That outrage comes from wanting to have one's own good taste validated by the agreement of others. But when they disagree, then some people turn nasty and resort to insults and attempt to humiliate the opposing view. That's common on internet comment boards, but it's inexcusable when it comes from a film journalist.

Some of the worst culprits are Sasha Stone of Awards Daily, Jeffrey Wells of Hollywood Elsewhere. Last year, they shamelessly shilled for The Social Network and dumped all over The King's Speech every chance they had. Even though there isn't the same divide between the critics and the industry this year (The Artist won numerous Critics' awards too starting with the New York Film Critics Circle), they and a bunch of others are doing the same smear campaign against The Artist. Stone's pronouncements include "no one seems to want The Artist to win" and she got into a Twitter argument with Scott Feinberg after she tweeted "The Artist [wins at] BAFTA. What a shocker! The most painful BAFTAs I have ever endured, honest to God." Wells calls The Artist "a movie that nobody of any consequence really loves..." and when Guy Lodge disproved his claim that no one took it seriously as an Oscar contender at Cannes, Wells replied "I still don't think The Artist is a serious suggestion to win Best Picture, and most of the thinking world (yourself included?) agrees with me." Many others have joined the chorus.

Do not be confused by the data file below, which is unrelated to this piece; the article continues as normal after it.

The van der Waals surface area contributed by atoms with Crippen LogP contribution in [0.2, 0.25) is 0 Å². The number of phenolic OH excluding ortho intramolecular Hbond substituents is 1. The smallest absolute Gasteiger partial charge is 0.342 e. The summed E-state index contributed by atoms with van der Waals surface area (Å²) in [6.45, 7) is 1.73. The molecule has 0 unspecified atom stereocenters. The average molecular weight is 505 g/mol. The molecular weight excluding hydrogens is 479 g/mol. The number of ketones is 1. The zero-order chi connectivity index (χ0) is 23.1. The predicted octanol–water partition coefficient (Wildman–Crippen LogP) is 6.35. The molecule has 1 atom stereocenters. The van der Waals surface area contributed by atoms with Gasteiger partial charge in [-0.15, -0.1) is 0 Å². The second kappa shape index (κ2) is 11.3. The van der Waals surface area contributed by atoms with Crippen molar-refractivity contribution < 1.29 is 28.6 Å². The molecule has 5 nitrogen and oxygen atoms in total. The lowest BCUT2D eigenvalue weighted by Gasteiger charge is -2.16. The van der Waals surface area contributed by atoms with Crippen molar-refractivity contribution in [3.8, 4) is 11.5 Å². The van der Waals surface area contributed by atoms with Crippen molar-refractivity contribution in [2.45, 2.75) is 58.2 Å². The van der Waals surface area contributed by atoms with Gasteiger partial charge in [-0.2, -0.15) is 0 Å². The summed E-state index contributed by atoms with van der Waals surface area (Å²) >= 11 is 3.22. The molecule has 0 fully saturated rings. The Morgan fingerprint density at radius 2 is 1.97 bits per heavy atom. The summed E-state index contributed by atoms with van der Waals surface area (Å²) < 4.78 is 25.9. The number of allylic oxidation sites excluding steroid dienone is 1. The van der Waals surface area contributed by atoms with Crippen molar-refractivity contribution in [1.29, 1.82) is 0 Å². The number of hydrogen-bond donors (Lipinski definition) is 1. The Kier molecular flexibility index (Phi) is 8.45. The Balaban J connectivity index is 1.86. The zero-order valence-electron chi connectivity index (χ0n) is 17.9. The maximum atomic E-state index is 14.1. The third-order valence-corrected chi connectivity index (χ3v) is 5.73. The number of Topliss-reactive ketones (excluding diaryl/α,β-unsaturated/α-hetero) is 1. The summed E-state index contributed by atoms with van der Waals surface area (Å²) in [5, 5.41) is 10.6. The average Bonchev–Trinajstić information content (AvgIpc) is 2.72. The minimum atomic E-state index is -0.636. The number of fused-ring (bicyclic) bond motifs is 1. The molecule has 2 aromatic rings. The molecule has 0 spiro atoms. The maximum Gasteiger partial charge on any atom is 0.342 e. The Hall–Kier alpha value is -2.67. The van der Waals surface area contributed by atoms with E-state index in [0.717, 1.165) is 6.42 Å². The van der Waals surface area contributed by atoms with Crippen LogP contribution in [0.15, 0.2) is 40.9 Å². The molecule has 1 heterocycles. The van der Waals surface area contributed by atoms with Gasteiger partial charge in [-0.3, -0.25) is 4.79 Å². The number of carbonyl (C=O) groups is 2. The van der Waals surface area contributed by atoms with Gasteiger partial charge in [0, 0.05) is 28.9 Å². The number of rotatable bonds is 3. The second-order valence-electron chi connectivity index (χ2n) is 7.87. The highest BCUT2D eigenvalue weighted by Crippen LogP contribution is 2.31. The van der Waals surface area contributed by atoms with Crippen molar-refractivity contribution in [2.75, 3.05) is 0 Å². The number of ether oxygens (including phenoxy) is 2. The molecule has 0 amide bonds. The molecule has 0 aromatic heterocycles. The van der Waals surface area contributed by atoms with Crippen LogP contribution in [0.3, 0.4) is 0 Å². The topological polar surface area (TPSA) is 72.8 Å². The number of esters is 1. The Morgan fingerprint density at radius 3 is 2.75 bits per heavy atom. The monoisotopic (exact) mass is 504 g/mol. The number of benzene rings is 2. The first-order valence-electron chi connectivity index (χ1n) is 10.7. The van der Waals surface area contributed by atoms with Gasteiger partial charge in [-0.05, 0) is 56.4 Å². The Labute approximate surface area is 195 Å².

David Poland has written about it in a piece called 3 Days To Oscar: Pissing On The Artist. He's absolutely right about people looking down their noses. They are like children throwing a tantrum saying "if you won't massage my ego by agreeing with my choices, then to hell with you." This will happen whatever film becomes the frontrunner. It becomes an object of scorn to fans of the others.

Really, you could piss on any of the Best Picture nominees were it to become the frontrunner. For instance, I've written about how The Help has a deep-seated racism beneath its anti-racist message. It also wastes a lot of good actors in a sea of mediocrity. Extremely Loud and Incredibly Close has many detractors who hate it passionately. But even with the supposedly reputable choices, one could put them down. Many critics put The Tree of Life on the top of their list. Yet this is a film that had so many walk-outs that a theatre had to post a warning that there would be no refunds. Many people accused The Artist of being "pastiche" and "gimmicky" but those terms could apply equally to The Tree of Life. Obviously, it's impossible to make a criticism-proof film that will appeal to everyone.

As a result, the Academy is in an impossible position. They honour the films that they like, but when they go too far one way, the general public complains that they celebrate boring, elitist films. They go too far the other way, then the critics, bloggers and academics mock them. When they choose films that people expect, everyone gripes that they're too predictable, but when they surprise us with choices like Shakespeare in Love and Crash, then people are furious that they dared to stray from the favourite. They can't win.

In spite of all the noise, the Oscars are still important and meaningful whether you like it or not. For people in the entertainment industry, it is still the highest honour. If you told an someone in show biz that they could have any one industry award in the world, what do you think they would choose? A Grammy? A Tony? A Golden Globe? A Critics' Award? No, the Oscars are the most prestigious award out there and all the bitching really comes down to sour grapes from people who haven't got a hope of ever getting one so they build themselves up by tearing the Academy down.

That's just sad, really.